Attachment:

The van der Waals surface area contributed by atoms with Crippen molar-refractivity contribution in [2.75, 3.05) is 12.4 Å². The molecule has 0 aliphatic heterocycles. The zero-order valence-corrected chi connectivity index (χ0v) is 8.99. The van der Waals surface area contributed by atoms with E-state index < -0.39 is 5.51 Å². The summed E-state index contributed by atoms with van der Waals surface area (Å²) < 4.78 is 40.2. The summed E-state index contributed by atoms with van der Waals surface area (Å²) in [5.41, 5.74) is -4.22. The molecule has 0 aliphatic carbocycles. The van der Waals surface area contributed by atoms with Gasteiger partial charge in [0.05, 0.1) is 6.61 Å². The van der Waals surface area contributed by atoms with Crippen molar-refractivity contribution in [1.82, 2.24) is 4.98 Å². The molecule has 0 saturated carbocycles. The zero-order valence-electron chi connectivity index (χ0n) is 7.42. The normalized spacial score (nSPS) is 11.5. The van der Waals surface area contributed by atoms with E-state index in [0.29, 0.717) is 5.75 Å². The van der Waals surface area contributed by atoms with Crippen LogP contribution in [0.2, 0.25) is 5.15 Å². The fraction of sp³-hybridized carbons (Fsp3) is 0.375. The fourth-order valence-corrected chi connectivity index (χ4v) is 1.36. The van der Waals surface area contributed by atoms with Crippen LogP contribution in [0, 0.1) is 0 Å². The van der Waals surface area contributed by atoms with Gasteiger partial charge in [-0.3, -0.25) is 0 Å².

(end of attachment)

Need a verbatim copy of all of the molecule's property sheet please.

The van der Waals surface area contributed by atoms with Crippen molar-refractivity contribution in [2.75, 3.05) is 12.4 Å². The molecule has 0 aliphatic heterocycles. The zero-order valence-corrected chi connectivity index (χ0v) is 8.99. The van der Waals surface area contributed by atoms with E-state index < -0.39 is 5.51 Å². The summed E-state index contributed by atoms with van der Waals surface area (Å²) < 4.78 is 40.2. The summed E-state index contributed by atoms with van der Waals surface area (Å²) in [5.41, 5.74) is -4.22. The molecule has 0 aliphatic carbocycles. The van der Waals surface area contributed by atoms with Gasteiger partial charge in [0.05, 0.1) is 6.61 Å². The van der Waals surface area contributed by atoms with Crippen molar-refractivity contribution in [1.82, 2.24) is 4.98 Å². The molecule has 0 saturated carbocycles. The zero-order valence-electron chi connectivity index (χ0n) is 7.42. The normalized spacial score (nSPS) is 11.5. The van der Waals surface area contributed by atoms with E-state index in [0.29, 0.717) is 5.75 Å². The van der Waals surface area contributed by atoms with Crippen LogP contribution in [0.2, 0.25) is 5.15 Å². The fraction of sp³-hybridized carbons (Fsp3) is 0.375. The fourth-order valence-corrected chi connectivity index (χ4v) is 1.36. The van der Waals surface area contributed by atoms with Crippen LogP contribution in [0, 0.1) is 0 Å². The van der Waals surface area contributed by atoms with Gasteiger partial charge in [-0.3, -0.25) is 0 Å².